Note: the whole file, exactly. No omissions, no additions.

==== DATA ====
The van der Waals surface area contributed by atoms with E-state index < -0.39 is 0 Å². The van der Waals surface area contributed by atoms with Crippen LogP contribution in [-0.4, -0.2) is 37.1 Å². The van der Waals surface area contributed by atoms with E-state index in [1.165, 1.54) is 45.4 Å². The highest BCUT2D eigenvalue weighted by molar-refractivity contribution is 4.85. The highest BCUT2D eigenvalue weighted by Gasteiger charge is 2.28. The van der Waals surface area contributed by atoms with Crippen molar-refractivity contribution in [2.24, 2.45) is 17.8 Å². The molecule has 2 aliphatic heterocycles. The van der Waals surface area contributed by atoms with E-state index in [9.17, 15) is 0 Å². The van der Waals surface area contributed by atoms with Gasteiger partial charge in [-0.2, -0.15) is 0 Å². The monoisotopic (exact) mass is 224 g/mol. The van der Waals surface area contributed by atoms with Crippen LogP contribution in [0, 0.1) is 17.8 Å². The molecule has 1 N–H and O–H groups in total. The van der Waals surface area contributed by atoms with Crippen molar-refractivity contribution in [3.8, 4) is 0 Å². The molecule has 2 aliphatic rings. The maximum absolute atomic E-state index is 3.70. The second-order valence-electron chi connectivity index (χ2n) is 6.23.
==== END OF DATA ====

The van der Waals surface area contributed by atoms with E-state index < -0.39 is 0 Å². The van der Waals surface area contributed by atoms with Crippen LogP contribution in [-0.4, -0.2) is 37.1 Å². The van der Waals surface area contributed by atoms with E-state index in [1.165, 1.54) is 45.4 Å². The highest BCUT2D eigenvalue weighted by molar-refractivity contribution is 4.85. The highest BCUT2D eigenvalue weighted by Gasteiger charge is 2.28. The van der Waals surface area contributed by atoms with Crippen molar-refractivity contribution in [2.24, 2.45) is 17.8 Å². The molecule has 2 aliphatic heterocycles. The van der Waals surface area contributed by atoms with E-state index in [9.17, 15) is 0 Å². The van der Waals surface area contributed by atoms with Gasteiger partial charge in [-0.2, -0.15) is 0 Å². The monoisotopic (exact) mass is 224 g/mol. The van der Waals surface area contributed by atoms with Crippen LogP contribution in [0, 0.1) is 17.8 Å². The molecule has 1 N–H and O–H groups in total. The van der Waals surface area contributed by atoms with Crippen molar-refractivity contribution in [3.8, 4) is 0 Å². The molecule has 2 aliphatic rings. The maximum absolute atomic E-state index is 3.70. The second-order valence-electron chi connectivity index (χ2n) is 6.23.